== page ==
Joint Customs Consultative Committee

Meeting: February 2013
Agenda Item: 4
Author: Peter Starling

UCC - State of Play  

A Reminder.

The Lisbon Treaty introduced changes to how the Commission Regulations can be enacted. Basically, all Commission Regulations used to have to be negotiated with experts from all 27 member states; and agreed by "qualified majority" – a way of allocating votes to each member state basically on the basis of population. In the future, only some have to be negotiated in this way, and only some of them will then need a vote. And only some of them will need qualified majority support.

All such legislation starts with a proposal from the European Commission (who are the only body that can make such a proposal). This proposal is then discussed separately by the European Parliament and the European Council.

Council and EP (separately) consider what amendments they think are needed. Then all 3 get together for the "trilogue" discussions where the final version is agreed for final ratification by each body.

Then it is translated into all the Community languages for publication.

Timetable

The Union Customs Code proposal was submitted by the Commission in Feb 2012.
Council finished its work on agreeing its "compromise" text on 25 January.
EP finished deciding its proposed amendments in December and will (we hope) agree a mandate for the trilogue discussions on 21 February.
Trilogue is scheduled for March/April.
Translation of the "final" version will take around 6 weeks.
The final Regulation has to be published at the very start of June, at the latest, to replace the Modernised Customs Code. And has to be formally ratified by Council and EP first.

Where are we now?

We have the Council's proposed version, the European Parliament's version and of course the original proposal from the Commission.

Trilogue discussions will soon be underway – the Council is represented by the current Presidency, Ireland. We expect the trilogue to start in late February, though it is possible there will be some informal discussions in advance of 21 Feb.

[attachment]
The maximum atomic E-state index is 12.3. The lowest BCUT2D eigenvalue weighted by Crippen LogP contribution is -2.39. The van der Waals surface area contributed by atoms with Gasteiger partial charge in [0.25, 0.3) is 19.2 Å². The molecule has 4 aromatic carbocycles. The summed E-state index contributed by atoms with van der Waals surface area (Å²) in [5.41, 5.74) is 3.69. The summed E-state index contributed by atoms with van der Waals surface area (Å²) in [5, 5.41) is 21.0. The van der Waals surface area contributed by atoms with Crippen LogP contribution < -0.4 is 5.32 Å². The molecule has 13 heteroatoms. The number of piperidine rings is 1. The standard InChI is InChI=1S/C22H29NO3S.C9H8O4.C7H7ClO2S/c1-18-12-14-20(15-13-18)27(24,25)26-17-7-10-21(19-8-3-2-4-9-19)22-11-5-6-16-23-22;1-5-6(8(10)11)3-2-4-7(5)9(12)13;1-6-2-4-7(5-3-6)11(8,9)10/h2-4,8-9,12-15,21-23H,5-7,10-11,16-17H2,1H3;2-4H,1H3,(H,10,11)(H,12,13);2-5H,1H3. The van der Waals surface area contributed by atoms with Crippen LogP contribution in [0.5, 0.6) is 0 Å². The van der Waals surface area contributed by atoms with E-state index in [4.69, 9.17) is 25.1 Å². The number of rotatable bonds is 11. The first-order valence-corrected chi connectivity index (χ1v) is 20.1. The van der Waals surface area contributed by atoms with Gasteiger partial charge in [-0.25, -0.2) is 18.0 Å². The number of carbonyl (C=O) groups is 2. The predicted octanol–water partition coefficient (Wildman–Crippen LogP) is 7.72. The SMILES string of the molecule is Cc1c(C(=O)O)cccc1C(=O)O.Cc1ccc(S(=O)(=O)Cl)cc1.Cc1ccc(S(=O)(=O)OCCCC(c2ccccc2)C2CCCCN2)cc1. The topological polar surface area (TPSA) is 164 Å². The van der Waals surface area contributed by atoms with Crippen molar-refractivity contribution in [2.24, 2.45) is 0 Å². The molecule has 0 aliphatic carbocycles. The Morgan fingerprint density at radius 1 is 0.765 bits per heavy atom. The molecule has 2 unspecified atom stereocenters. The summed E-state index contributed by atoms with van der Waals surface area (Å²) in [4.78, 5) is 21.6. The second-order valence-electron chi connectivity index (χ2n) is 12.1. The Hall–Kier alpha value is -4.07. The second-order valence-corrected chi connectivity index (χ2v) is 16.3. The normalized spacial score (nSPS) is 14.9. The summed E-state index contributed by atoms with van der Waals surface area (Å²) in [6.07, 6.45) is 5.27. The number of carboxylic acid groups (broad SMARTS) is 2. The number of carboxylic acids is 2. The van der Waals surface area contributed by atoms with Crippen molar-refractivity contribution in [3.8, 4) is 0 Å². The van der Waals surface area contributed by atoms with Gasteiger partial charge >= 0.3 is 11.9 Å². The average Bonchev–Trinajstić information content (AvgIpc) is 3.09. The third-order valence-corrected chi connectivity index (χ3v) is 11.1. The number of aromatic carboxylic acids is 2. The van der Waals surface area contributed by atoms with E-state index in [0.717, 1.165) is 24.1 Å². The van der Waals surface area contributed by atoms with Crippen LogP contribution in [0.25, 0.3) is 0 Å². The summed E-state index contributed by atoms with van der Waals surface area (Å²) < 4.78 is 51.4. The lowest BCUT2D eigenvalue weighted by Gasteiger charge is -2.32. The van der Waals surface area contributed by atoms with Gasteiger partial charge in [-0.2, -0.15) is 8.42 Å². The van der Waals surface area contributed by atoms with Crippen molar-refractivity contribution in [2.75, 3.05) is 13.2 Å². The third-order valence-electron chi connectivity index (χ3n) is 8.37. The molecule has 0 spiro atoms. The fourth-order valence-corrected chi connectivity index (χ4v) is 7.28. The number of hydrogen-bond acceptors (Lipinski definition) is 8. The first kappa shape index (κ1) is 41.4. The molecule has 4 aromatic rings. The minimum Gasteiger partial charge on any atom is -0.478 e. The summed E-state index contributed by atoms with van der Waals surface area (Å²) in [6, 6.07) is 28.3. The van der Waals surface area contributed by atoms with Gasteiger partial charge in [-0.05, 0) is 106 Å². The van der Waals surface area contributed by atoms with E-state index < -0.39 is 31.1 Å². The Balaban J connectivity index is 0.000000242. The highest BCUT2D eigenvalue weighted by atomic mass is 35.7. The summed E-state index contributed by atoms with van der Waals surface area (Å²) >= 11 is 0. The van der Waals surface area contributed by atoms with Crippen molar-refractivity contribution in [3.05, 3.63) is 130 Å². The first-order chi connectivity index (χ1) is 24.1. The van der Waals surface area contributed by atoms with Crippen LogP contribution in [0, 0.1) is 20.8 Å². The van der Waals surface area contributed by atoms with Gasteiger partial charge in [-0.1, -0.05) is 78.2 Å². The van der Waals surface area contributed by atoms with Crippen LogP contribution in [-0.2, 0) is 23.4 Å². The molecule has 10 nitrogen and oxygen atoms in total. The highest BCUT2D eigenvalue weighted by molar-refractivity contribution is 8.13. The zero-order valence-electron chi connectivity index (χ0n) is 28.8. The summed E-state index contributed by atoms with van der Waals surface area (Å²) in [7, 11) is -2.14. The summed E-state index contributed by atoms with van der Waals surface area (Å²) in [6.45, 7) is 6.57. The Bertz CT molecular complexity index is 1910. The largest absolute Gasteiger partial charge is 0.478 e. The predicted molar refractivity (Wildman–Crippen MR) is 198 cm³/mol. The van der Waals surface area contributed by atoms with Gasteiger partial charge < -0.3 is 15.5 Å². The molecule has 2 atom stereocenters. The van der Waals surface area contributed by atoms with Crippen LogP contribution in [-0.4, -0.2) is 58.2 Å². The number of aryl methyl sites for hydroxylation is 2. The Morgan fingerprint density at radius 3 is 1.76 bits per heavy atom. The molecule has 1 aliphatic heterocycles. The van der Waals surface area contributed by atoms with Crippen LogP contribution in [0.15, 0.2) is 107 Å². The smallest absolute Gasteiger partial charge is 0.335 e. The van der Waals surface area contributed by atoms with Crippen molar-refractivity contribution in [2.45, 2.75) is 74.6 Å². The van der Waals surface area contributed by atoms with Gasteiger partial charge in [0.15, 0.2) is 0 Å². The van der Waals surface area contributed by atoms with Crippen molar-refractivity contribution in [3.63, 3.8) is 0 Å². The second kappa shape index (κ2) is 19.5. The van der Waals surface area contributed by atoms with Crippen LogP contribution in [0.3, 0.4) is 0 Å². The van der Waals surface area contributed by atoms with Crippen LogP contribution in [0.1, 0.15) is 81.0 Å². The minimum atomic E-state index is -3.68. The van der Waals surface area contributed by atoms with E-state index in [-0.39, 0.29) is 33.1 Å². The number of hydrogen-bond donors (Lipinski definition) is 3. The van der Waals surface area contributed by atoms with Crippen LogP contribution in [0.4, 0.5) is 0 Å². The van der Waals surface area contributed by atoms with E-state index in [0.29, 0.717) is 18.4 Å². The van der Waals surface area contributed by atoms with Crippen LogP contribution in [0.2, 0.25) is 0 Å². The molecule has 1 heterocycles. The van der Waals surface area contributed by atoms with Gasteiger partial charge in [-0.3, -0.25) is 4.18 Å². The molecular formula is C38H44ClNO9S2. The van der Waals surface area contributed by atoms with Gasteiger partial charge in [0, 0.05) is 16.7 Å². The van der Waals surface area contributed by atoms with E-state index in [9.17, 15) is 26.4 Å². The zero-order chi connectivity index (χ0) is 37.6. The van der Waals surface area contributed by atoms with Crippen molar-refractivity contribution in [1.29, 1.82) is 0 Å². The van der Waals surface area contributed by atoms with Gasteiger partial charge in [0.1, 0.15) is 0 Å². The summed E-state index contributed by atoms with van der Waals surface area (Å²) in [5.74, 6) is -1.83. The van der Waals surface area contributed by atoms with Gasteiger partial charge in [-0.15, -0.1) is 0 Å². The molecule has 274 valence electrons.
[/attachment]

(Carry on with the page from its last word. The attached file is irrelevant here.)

So we now have a pause in the negotiations work, pending reports back on the trilogue.

We thus have an idea what each side wants, but can't be sure whether any of the changes proposed by Council will be in the final published version (clearly we hope the vast majority will be).

The below is a study of the Council Compromise text.

Centralised Clearance – is retained. Confirmation that goods have been presented on arrival will be required. Even if CC covers UK national procedures, the need for an authorisation would be removed courtesy an addition to paragraph 1. All supporting rules will be laid down by implementing act under the examination procedure - so a vote for MS. Authorisations - AEO(c) only

Self Assessment – no detail, all for a delegated act and an implementing act. Authorisations - AEO(c) only.

Simplifications – key simplifications such as the ability for airlines to move goods in their own records is maintained. AEO(c)'s holding goods in "temporary storage" will be able to move goods around the EU just recording the movement in their own records. Movements between different traders (but within one member state) will also be allowed; as will "other movements" to be covered in a delegated act.

Guarantees – Tried and lost the argument for a guarantee waiver for deferment charges - Commission were willing to consider if all MS agreed, not all did. The principle remains that guarantees will be required for any customs charges not already paid, but this guarantee can be reduced or waived completely if the trader meets certain criteria (based on AEO). Control by audit rather than transaction monitoring will be agreed - certainly for temporary storage, and reason to hope the Commission will accept that approach more generally.

Valuation - Commission finally bowed to pressure from both EP and Council and we can be confident that an implementing provision allowing for successive sales will be included in the final text. Further work will be needed to secure acceptable text in that implementing act.

Temporary Storage - is bound to be a status (as now) rather than a procedure. Commission's aim is to have "no change", this inevitably will be "minimum change" as at least data sets will be harmonised. Council proposes TS be time limited to 90 days, without possibility of extension, instead of the current 21/45 days.

Onwards

The trilogue meetings take as long as they take, but working on the presumption they are concluded just after Easter, we should see the final text – at least what was agreed in Trilogue - soon afterwards. That will give us pretty much the definite text of the UCC (just a small chance that either Council or EP will reject it).

Work then moves to the (delegated and implementing) Commission Regulations. Those negotiations potentially have to be complete by Autumn 2014; and there are likely to be around 10 times the number of Articles in those Regulations to this one.

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